Al-Qiq, 34, came close to death last year, as he waged a 94-day hunger strike in protest of his detention without charge or trial. He ended his strike in February last year after reaching an agreement with Israel that his administrative detention order would not be renewed. He was released in May after completing five of the six months he was ordered held.
Administrative detention orders, indefinitely renewable, can be up to six months long.
On Sunday night, al-Qiq, along with relatives of Palestinians slain by Israel, was reportedly on his way home from a protest in the occupied West Bank city of Bethlehem when his party was stopped at a checkpoint near Ramallah and detained. The group was released an hour later, except for al-Qiq, who was arrested.
A spokesperson with Israel’s domestic spy agency the Shin Bet told media that al-Qiq was arrested “on the basis of suspicions of involvement in incitement to terrorism against Israel and renewed activity with Hamas.”
Al-Qiq’s wife told Palestinian media that he immediately began a hunger strike upon his arrest.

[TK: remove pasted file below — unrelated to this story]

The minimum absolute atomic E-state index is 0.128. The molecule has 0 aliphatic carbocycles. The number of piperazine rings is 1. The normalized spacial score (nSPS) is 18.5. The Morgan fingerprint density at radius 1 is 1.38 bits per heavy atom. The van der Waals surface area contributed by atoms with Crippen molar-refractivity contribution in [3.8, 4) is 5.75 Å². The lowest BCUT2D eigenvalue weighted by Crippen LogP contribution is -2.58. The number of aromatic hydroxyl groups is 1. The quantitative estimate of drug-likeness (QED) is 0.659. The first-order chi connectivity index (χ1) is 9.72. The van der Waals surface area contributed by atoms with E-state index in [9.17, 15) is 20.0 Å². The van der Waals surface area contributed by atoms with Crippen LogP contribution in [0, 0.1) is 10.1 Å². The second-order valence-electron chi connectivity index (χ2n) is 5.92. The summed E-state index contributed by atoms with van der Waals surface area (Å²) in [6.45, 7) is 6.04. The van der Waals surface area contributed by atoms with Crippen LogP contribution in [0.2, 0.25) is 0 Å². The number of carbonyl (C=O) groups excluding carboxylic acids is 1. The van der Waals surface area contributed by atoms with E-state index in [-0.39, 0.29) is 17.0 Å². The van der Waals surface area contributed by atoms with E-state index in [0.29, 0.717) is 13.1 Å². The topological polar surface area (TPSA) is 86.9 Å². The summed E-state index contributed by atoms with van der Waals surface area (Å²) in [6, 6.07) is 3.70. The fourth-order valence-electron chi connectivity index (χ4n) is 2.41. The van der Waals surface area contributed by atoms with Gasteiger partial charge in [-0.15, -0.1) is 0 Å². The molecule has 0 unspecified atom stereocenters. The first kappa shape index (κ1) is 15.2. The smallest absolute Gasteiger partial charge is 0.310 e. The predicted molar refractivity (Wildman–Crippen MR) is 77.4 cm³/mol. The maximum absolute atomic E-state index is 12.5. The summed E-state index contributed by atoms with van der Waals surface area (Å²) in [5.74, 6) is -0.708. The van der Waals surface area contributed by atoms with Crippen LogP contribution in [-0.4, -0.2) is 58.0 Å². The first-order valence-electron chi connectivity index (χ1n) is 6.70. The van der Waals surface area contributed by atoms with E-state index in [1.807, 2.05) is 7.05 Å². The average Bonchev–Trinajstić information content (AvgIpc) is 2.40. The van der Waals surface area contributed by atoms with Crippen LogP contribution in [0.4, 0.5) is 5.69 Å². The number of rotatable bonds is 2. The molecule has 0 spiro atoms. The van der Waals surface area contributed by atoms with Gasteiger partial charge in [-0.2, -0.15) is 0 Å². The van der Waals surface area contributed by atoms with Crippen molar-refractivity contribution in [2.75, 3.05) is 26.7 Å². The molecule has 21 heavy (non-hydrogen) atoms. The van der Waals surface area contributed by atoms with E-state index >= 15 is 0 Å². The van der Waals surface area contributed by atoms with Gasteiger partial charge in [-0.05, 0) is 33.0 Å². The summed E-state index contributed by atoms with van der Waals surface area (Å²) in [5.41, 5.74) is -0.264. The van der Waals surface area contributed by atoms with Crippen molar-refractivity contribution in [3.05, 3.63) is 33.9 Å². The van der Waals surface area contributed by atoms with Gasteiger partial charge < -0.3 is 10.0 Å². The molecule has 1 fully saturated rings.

The Shin Bet told The Jerusalem Post that al-Qiq’s arrest “was a part of a major effort to undermine Hamas’ military infrastructure in the Ramallah area.”
Nearly two dozen Palestinians were arrested that same night, six of whom were said to be Hamas members, including Ahmad Mubarak, a member of the Palestinian Legislative Council, and writer Walid al-Houdali, the Ma’an News Agency reported.
Before his arrest, al-Qiq had participated in a protest calling on Israel to return the bodies of slain Palestinians.
Israeli forces fired tear gas, sound bombs and rubber-coated steel bullets at the protesters, who marched alongside Israel’s concrete wall that encircles Bethlehem while carrying Palestinian flags and mock coffins.
As of Tuesday, al-Qiq had not been issued any charge or administrative detention order.